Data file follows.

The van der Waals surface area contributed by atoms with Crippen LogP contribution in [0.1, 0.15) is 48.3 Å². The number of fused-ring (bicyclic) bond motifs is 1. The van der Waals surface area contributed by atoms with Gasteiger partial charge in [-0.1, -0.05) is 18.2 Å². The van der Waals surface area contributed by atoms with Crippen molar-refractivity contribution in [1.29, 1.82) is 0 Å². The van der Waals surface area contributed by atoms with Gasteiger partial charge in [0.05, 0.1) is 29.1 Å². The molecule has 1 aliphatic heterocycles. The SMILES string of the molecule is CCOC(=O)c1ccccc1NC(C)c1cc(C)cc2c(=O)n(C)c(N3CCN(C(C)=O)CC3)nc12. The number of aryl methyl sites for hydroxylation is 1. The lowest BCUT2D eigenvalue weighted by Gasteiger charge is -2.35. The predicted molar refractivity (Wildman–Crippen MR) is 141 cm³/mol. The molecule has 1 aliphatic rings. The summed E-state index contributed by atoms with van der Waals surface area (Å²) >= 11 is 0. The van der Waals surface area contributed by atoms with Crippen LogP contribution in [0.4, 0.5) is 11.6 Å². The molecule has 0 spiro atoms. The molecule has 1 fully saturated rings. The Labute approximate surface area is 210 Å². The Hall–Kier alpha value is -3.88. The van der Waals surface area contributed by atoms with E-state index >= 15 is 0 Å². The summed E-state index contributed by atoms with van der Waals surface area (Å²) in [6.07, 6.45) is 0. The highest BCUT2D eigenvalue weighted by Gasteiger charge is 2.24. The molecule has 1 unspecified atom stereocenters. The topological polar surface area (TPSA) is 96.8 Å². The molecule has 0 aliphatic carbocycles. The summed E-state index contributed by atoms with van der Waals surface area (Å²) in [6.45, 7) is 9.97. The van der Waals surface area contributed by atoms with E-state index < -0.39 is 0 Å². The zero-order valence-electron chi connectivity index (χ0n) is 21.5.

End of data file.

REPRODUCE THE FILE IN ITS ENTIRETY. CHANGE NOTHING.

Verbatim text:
The van der Waals surface area contributed by atoms with Crippen LogP contribution in [0.1, 0.15) is 48.3 Å². The number of fused-ring (bicyclic) bond motifs is 1. The van der Waals surface area contributed by atoms with Gasteiger partial charge in [-0.1, -0.05) is 18.2 Å². The van der Waals surface area contributed by atoms with Crippen molar-refractivity contribution in [1.29, 1.82) is 0 Å². The van der Waals surface area contributed by atoms with Gasteiger partial charge in [0.05, 0.1) is 29.1 Å². The molecule has 1 aliphatic heterocycles. The SMILES string of the molecule is CCOC(=O)c1ccccc1NC(C)c1cc(C)cc2c(=O)n(C)c(N3CCN(C(C)=O)CC3)nc12. The number of aryl methyl sites for hydroxylation is 1. The lowest BCUT2D eigenvalue weighted by Gasteiger charge is -2.35. The predicted molar refractivity (Wildman–Crippen MR) is 141 cm³/mol. The molecule has 1 aliphatic rings. The summed E-state index contributed by atoms with van der Waals surface area (Å²) >= 11 is 0. The van der Waals surface area contributed by atoms with Crippen LogP contribution in [0.4, 0.5) is 11.6 Å². The molecule has 0 spiro atoms. The molecule has 1 fully saturated rings. The Labute approximate surface area is 210 Å². The Hall–Kier alpha value is -3.88. The van der Waals surface area contributed by atoms with E-state index >= 15 is 0 Å². The summed E-state index contributed by atoms with van der Waals surface area (Å²) in [6.07, 6.45) is 0. The highest BCUT2D eigenvalue weighted by Gasteiger charge is 2.24. The molecule has 1 unspecified atom stereocenters. The topological polar surface area (TPSA) is 96.8 Å². The molecule has 0 aliphatic carbocycles. The summed E-state index contributed by atoms with van der Waals surface area (Å²) in [6.45, 7) is 9.97. The van der Waals surface area contributed by atoms with E-state index < -0.39 is 0 Å². The zero-order valence-electron chi connectivity index (χ0n) is 21.5.